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Avaceratops lammersi: A New Ceratopsid from the Judith River Formation of Montana
Proceedings of the Academy of Natural Sciences of Philadelphia
Vol. 138, No. 2 (1986), pp. 305-317
Published by: Academy of Natural Sciences
Stable URL: http://www.jstor.org/stable/4064910
Page Count: 13
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A recently discovered dinosaur bonebed in the Upper Cretaceous (Campanian) sediments of south central Montana constitutes the southern-most concentration of dinosaurs in the Judith River Formation, and also the richest dinosaur discovery ever made in this formation in Montana. The fauna includes disarticulated remains of young juvenile dinosaurs of several kinds. The most important specimen in the quarry is that of a young ceratopsid whose length is estimated at 2.3 m. Preserved material includes much of the skull, most of the appendicular skeleton, and representative vertebrae and ribs. The specimen is described as a new genus and species, Avaceratops lammersi. It is a short-squamosaled ceratopsid, but the form of the parietal and of the squamosal contrast sharply with other Judithian short-squamosaled ceratopsids: Monoclonius, Centrosaurus, and Styracosaurus. Although it has the limb proportions of ceratopsids five or ten m long, early fusion of the occipital condyle and a tapering shape of the unguals suggest it may have reached a smaller adult size than that of typical Judithian ceratopsids.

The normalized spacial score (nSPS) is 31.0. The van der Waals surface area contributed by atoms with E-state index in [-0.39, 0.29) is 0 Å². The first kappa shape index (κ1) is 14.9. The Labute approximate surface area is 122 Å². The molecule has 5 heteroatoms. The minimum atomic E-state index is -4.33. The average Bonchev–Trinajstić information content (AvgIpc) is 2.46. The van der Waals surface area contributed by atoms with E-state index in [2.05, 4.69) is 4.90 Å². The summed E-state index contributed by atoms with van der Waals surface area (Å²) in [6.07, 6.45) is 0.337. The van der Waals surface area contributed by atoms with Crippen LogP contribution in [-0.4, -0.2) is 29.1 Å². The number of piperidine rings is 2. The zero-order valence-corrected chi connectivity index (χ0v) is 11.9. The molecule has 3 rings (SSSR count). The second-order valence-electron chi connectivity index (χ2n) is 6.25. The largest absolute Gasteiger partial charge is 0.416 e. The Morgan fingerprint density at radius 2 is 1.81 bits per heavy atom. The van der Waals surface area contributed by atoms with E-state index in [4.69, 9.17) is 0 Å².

Proceedings of the Academy of Natural Sciences of Philadelphia © 1986 Academy of Natural Sciences